Despite all that, Bay Street barely knows him. Over the past eight years, Masrani has spent most of his time running the bank's U.S. retail operation from Maine and New Jersey, far from TD's iconic black skyscrapers in Toronto's downtown core. Before that, he served as chief risk officer, rarely making public appearances.

His personal style doesn't help much in the profile department, either. Even people who work closely with Masrani say it took them time to suss him out. "The vibe he gives off is a very reserved, conservative, holds-things-close-to-the-vest kind of person," says Steve Boyle, now CFO of TD's U.S. retail arm, one of the first Americans to meet Masrani when TD made its first major foray into the U.S. market.

So a quiet, little-known man has landed one of the most powerful jobs in the country, at an institution that is crucial to the Canadian economy. The Big Six lenders control 93 per cent of the country's banking deposits, and TD is one of the dominant players–it's Canada's second-largest lender, behind Royal Bank of Canada. TD is also the country's second-most profitable company, again following RBC.

TD, though, is betting that the man who blew Ed Clark away can win over Bay Street too–just give him enough time. "He surprises you," Boyle swears.


As if proving yourself isn't hard enough for any new bank CEO, Masrani, who is now 58, also has to emerge from Clark's shadow. The outgoing chief executive was arguably the most outspoken of his cohort, weighing in on policy issues whenever he could. His greatest hits include penning a Financial Times op-ed calling for tighter bank regulations in the heat of the financial crisis and imploring Ottawa to tighten mortgage lending restrictions at the height of the current real estate boom. At one point during his tenure, a consultant hired to review TD's media strategy had to tell the communications team to rein in their CEO so that he didn't bigfoot the rest of the executive team.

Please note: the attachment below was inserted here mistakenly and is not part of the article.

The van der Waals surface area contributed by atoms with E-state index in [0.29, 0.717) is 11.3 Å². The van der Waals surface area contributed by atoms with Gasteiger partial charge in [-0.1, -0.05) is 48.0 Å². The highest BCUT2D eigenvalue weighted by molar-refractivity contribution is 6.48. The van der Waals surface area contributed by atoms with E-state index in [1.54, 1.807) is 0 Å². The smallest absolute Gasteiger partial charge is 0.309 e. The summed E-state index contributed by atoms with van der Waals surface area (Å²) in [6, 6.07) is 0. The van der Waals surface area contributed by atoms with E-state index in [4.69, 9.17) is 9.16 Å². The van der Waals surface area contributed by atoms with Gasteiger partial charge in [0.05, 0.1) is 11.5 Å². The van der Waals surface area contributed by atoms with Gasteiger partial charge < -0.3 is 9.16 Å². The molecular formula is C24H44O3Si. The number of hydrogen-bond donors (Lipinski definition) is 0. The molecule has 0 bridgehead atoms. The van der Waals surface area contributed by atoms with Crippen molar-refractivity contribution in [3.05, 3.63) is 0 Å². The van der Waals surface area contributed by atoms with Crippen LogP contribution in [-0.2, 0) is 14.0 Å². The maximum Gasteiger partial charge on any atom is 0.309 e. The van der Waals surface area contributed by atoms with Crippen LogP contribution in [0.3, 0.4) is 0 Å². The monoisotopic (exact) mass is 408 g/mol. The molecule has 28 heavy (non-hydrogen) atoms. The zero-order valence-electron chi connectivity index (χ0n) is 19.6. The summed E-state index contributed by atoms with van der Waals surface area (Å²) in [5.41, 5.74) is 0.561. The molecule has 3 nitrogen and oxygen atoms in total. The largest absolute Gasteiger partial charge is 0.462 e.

Masrani is not such a grandstander. When he spoke to TD's top managers last December, he made the distinction this way: "I was raised Hindu; Ed was raised hippie." But that doesn't mean Masrani won't be vocal when necessary. TD has a history of speaking up on policy issues, and the bank even funds an economic research arm devoted to public policy ideas.